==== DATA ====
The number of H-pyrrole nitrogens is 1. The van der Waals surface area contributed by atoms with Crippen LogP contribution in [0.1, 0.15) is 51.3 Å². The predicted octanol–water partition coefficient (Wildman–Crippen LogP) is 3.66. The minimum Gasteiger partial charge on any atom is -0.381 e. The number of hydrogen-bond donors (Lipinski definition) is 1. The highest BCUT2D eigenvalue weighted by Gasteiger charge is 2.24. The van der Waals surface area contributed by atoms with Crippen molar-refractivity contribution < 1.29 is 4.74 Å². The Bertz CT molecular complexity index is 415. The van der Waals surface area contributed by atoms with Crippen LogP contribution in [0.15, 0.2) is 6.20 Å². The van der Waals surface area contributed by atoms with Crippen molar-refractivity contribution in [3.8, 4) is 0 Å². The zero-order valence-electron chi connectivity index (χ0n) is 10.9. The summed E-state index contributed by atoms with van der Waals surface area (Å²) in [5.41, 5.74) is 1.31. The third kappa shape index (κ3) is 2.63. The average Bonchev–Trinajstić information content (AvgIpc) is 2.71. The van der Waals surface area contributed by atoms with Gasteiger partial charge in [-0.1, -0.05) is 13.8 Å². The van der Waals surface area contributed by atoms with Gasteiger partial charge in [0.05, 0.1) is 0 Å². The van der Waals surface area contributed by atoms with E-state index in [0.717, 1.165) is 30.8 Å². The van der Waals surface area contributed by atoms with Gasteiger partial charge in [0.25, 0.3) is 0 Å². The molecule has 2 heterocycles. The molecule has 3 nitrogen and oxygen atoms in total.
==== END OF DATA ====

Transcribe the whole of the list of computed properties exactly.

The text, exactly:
The number of H-pyrrole nitrogens is 1. The van der Waals surface area contributed by atoms with Crippen LogP contribution in [0.1, 0.15) is 51.3 Å². The predicted octanol–water partition coefficient (Wildman–Crippen LogP) is 3.66. The minimum Gasteiger partial charge on any atom is -0.381 e. The number of hydrogen-bond donors (Lipinski definition) is 1. The highest BCUT2D eigenvalue weighted by Gasteiger charge is 2.24. The van der Waals surface area contributed by atoms with Crippen molar-refractivity contribution < 1.29 is 4.74 Å². The Bertz CT molecular complexity index is 415. The van der Waals surface area contributed by atoms with Crippen LogP contribution in [0.15, 0.2) is 6.20 Å². The van der Waals surface area contributed by atoms with Crippen molar-refractivity contribution in [3.8, 4) is 0 Å². The zero-order valence-electron chi connectivity index (χ0n) is 10.9. The summed E-state index contributed by atoms with van der Waals surface area (Å²) in [5.41, 5.74) is 1.31. The third kappa shape index (κ3) is 2.63. The average Bonchev–Trinajstić information content (AvgIpc) is 2.71. The van der Waals surface area contributed by atoms with Gasteiger partial charge in [-0.1, -0.05) is 13.8 Å². The van der Waals surface area contributed by atoms with Gasteiger partial charge in [0.05, 0.1) is 0 Å². The van der Waals surface area contributed by atoms with E-state index in [0.717, 1.165) is 30.8 Å². The van der Waals surface area contributed by atoms with Gasteiger partial charge in [0.25, 0.3) is 0 Å². The molecule has 2 heterocycles. The molecule has 3 nitrogen and oxygen atoms in total.